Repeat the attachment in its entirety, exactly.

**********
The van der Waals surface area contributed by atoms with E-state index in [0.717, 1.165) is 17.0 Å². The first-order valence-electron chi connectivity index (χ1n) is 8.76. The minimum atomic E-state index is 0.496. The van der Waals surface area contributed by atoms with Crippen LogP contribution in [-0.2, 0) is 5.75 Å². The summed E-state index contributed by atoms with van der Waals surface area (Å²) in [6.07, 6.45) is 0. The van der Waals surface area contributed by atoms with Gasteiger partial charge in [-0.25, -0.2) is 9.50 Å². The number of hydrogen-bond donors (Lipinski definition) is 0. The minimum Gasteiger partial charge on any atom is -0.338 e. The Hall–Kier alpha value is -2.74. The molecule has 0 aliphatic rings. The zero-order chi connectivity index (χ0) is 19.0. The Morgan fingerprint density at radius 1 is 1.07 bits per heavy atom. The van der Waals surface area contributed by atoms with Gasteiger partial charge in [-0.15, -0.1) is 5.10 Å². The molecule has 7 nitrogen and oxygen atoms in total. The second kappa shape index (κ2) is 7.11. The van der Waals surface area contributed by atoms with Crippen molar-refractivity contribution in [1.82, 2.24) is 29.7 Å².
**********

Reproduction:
The van der Waals surface area contributed by atoms with E-state index in [0.717, 1.165) is 17.0 Å². The first-order valence-electron chi connectivity index (χ1n) is 8.76. The minimum atomic E-state index is 0.496. The van der Waals surface area contributed by atoms with Crippen LogP contribution in [-0.2, 0) is 5.75 Å². The summed E-state index contributed by atoms with van der Waals surface area (Å²) in [6.07, 6.45) is 0. The van der Waals surface area contributed by atoms with Gasteiger partial charge in [-0.25, -0.2) is 9.50 Å². The number of hydrogen-bond donors (Lipinski definition) is 0. The minimum Gasteiger partial charge on any atom is -0.338 e. The Hall–Kier alpha value is -2.74. The molecule has 0 aliphatic rings. The zero-order chi connectivity index (χ0) is 19.0. The Morgan fingerprint density at radius 1 is 1.07 bits per heavy atom. The van der Waals surface area contributed by atoms with Gasteiger partial charge in [-0.15, -0.1) is 5.10 Å². The molecule has 7 nitrogen and oxygen atoms in total. The second kappa shape index (κ2) is 7.11. The van der Waals surface area contributed by atoms with Crippen molar-refractivity contribution in [1.82, 2.24) is 29.7 Å².